Suicide should be one of society's biggest talking points, if only because this country has one of the world's most tragic youth suicide rates. Yet the subject is shrouded in a secrecy imposed by the Coroners Act.

Only the basic identification details, with the finding of self-inflicted death, can be made public directly by coroners. This stifling of publicity clearly has not worked.

The fact that the number of New Zealanders who commit suicide is 50 per higher than the road toll says as much. And that makes Chief Coroner Judge Neil MacLean's statement that suicides should be widely reported in order to save lives extremely welcome.

This is, of course, a matter of great sensitivity, not least in the interests of grieving family members. No one would suggest gratuitous details should be publicised.

But there is, as Judge MacLean suggested, room for "some gentle opening up of things". He mentioned, in particular, the value that would accrue from the publication of suicide figures and trends.

Judge MacLean said he tended to agree with the call made last month by the South Australian Coroner, Mark Johns, for suicides to be reported the same way as the road toll, with tables of how people were taking their lives.

This information might, said Mr Johns, make more people check for warning signs among family and friends.

His viewpoint prompted an intense debate across the Tasman.

Judge MacLean's comment should do the same here. Three main arguments will be levelled against his contention.

The first is that publicity will increase the risk of copycat behaviour. However, Robert Goldney, an emeritus professor of psychiatry at Adelaide University, says only 2 to 3 per cent of suicides are of a copycat nature.

The methods used by people to kill themselves are already widely known and readily available. Further, it might be asked why this phenomenon would occur when that is not the case after murders.

A further defence of the current approach focuses on protecting the grieving family from the public glare. Yet many parents are only too ready to confront their loss and talk about it as they search for answers.

Finally, it is apparent that many opponents of change fret about the media's response. Their fears are vastly overstated.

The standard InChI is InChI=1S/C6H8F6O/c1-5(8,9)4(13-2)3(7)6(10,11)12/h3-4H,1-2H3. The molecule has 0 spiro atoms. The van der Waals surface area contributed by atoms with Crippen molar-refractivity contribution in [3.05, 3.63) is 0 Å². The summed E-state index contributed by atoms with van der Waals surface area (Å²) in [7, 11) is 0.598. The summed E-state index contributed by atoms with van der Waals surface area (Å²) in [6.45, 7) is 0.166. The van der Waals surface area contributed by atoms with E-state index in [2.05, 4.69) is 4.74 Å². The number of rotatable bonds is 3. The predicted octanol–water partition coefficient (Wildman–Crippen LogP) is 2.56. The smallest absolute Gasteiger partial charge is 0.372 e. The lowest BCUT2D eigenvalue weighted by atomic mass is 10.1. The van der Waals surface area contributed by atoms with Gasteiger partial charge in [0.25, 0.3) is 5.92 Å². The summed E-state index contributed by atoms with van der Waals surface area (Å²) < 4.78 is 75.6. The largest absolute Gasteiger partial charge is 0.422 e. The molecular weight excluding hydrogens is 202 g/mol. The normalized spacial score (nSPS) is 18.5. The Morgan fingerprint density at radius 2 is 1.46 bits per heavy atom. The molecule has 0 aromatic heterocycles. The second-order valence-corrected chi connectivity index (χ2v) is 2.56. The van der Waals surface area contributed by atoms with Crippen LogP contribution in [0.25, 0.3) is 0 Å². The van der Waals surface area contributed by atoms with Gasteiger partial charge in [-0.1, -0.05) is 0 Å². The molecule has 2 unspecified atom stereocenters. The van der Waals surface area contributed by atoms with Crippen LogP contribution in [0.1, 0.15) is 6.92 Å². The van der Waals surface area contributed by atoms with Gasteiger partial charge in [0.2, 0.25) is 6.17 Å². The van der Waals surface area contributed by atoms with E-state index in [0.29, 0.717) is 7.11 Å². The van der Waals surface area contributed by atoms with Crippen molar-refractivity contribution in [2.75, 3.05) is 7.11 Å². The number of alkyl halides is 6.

Family grief would always be taken into account. And as with, say, cases of rape, the media would not go into unwarranted detail.

Nor would they report in a manner that romanticised or trivialised the act. Reporting would focus on the deaths of people of note or other factors that made a suicide of public interest. Guidelines for care in reporting suicide are already available.

All this may not be enough to change the minds of many health bureaucrats. They have been strongly opposed to change.

Their thinking has also carried the day in Parliament. Four years ago, a call to lift restrictions on the reporting of suicide was rejected by a select committee.

Judge MacLean's intervention should trigger a rethink. Suicide should be confronted and discussed openly and frankly.

Greater transparency would surely prompt better understanding and, as Mr Johns suggests, make people aware of the danger signs and how best to help suicidal people and manage their problems. It could also deter those thinking of taking their own lives.

The publicity given to the road toll has been an undoubted factor in its decline from the peaks of the early 1970s. By way of contrast, sweeping matters under the carpet or making a subject taboo have, time after time, proved to be counterproductive.

This country's appalling suicide rate is just one example. At some time, the shroud will have to be lifted.